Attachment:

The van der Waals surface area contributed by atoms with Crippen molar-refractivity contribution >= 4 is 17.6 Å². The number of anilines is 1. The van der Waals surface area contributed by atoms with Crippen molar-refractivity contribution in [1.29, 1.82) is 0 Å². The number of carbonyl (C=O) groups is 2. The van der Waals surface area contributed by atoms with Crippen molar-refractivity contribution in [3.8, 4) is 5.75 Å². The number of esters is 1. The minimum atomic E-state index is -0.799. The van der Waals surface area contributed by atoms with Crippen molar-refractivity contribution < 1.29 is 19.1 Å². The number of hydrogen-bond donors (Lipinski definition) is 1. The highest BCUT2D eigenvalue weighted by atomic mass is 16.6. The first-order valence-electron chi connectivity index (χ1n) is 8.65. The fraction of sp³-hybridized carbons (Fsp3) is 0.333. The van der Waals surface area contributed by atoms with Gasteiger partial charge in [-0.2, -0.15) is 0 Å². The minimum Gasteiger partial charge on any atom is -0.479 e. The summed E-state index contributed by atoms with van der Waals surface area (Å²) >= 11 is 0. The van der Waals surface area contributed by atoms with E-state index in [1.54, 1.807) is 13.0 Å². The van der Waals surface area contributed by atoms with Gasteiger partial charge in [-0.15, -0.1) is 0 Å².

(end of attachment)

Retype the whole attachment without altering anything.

The van der Waals surface area contributed by atoms with Crippen molar-refractivity contribution >= 4 is 17.6 Å². The number of anilines is 1. The van der Waals surface area contributed by atoms with Crippen molar-refractivity contribution in [1.29, 1.82) is 0 Å². The number of carbonyl (C=O) groups is 2. The van der Waals surface area contributed by atoms with Crippen molar-refractivity contribution in [3.8, 4) is 5.75 Å². The number of esters is 1. The minimum atomic E-state index is -0.799. The van der Waals surface area contributed by atoms with Crippen molar-refractivity contribution < 1.29 is 19.1 Å². The number of hydrogen-bond donors (Lipinski definition) is 1. The highest BCUT2D eigenvalue weighted by atomic mass is 16.6. The first-order valence-electron chi connectivity index (χ1n) is 8.65. The fraction of sp³-hybridized carbons (Fsp3) is 0.333. The van der Waals surface area contributed by atoms with Gasteiger partial charge in [-0.2, -0.15) is 0 Å². The minimum Gasteiger partial charge on any atom is -0.479 e. The summed E-state index contributed by atoms with van der Waals surface area (Å²) >= 11 is 0. The van der Waals surface area contributed by atoms with E-state index in [1.54, 1.807) is 13.0 Å². The van der Waals surface area contributed by atoms with Gasteiger partial charge in [-0.15, -0.1) is 0 Å².